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A Back As Blue As a Swordfish's

The Definitive Guide to Proper Comma Usage

If we gave Hemingway a dime for every time he used a comma where we all were taught we should use a comma, he could buy only one Cuba Libre with two limes for each of us. Which he has graciously offered to do here at Sloppy Joe’s, as we talk about “probably the most exciting topic in all of punctuation.” I’m quoting Hemingway. He can hardly contain himself.

To talk about commas, I’ve invited some of Hemingway’s writer friends to join us: Orwell, Kerouac, Bronte, and Twain, who sometimes use commas where they should and sometimes don’t use them where they should, and sometimes use semicolons and dashes instead. To start the conversation, Hemingway raises his glass. “I can’t think of anything I’d rather be doing, including harpooning sharks and crashing airplanes.” Then he recites by heart the six times that using a comma is appropriate; he knows them all; he just doesn't agree with them all:

 

1) to set off a prepositional phrase at the beginning of a sentence:

In The Old Man and the Sea, Hemingway turns a large thumb down on this idea:

For just a moment the fish turned on his side.

So does Kerouac in On the Road:

At the end of the field I unloaded my burden on a scale . . . .

Ditto, Orwell in Nineteen Eighty-Four:

With that first blow on the elbow the nightmare had started.

Bronte seems so prim and proper, but in Wuthering Heights, she rides with the men:

On the anniversary of her death we never manifested any signs of rejoicing.

2) at the end of a conditional clause (see Tip: “U-Turns at the End”):

Hemingway doesn’t like this one either:

If I were towing him behind there would be no question.

Nor does Kerouac:

When daybreak came we were zooming through New Jersey with the great cloud of Metropolitan NY rising before us in the snowy distance.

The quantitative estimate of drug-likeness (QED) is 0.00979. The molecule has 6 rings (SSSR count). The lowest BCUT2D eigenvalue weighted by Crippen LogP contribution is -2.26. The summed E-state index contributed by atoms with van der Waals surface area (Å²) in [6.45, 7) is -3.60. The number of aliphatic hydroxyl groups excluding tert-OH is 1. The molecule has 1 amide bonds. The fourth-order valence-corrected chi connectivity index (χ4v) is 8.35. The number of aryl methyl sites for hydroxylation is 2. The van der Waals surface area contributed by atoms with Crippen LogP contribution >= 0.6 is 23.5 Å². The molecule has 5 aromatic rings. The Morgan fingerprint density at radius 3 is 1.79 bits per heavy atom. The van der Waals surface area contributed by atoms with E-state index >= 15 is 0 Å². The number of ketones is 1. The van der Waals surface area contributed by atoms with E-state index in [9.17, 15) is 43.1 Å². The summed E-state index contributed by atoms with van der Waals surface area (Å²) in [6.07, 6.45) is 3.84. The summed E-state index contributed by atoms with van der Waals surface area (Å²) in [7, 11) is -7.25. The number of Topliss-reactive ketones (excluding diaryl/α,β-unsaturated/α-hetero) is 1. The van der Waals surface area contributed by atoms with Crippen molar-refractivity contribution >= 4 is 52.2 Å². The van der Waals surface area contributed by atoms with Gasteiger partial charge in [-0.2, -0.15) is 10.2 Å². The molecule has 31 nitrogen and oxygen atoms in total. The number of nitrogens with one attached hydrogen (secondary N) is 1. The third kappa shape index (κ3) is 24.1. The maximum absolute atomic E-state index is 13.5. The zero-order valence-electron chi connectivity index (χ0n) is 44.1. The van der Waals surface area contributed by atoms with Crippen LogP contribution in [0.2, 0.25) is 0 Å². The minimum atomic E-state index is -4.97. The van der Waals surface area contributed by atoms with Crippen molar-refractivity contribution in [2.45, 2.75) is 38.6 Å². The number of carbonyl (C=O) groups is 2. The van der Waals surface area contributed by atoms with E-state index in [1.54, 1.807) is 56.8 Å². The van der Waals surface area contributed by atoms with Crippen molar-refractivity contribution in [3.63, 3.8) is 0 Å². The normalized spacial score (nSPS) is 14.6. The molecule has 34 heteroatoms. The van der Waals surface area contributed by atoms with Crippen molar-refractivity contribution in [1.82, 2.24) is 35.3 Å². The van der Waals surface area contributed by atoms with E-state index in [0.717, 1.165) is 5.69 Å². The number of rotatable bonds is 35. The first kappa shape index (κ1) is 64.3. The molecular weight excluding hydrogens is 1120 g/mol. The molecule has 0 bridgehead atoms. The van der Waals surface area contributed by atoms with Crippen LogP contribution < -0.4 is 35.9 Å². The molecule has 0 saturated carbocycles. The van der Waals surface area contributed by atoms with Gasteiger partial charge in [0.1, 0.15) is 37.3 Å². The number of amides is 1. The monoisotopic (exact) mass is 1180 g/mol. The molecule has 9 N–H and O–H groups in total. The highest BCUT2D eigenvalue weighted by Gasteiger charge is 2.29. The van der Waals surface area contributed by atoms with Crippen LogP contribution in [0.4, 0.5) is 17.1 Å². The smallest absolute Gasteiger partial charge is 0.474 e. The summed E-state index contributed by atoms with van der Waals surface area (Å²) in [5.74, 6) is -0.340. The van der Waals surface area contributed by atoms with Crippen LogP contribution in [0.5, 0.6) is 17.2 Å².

Orwell can’t make up his mind; in one sentence he leaves the comma out; in the next sentence he puts it in:

When it grew worse he thought only of the pain itself, and of his desire for food. When it grew better, panic took hold of him.

3) when separating two independent clauses joined by a conjunction:

Hemingway really hates this one. He slams a hamfist on the table. “Give me more ands!”:

His back was as blue as a sword fish’s and his belly was silver and his hide was smooth and handsome.

Again, Kerouac agrees:

Neal was clutching his head in the crowd and it was a mad crowd.

But in The Adventures of Huckleberry Finn, Twain likes to use a comma to separate his independent clauses joined by a conjunction:

He was barefooted, and the snake bit him right on the heel.

Orwell uses a comma twice to separate three independent clauses in one sentence:

The dull pain in his body never went away, but sometimes it grew better and sometimes worse, and his thoughts expanded or contracted accordingly.

Bronte and Twain also like to mix it up, sometimes using commas, sometimes using semicolons. I’ll let you guess which is which:

. . . but just as I suspicioned, he warn’t there; so the old man he got a letter out of the office, and we waited awhile longer, but Sid didn’t come; so the old man said, come along, let Sid foot it home, or canoe it.

A half-civilized ferocity lurked yet in the depressed brows and eyes full of black fire, but it was subdued; and his manner was even dignified: quite divested of roughness, though too stern for grace.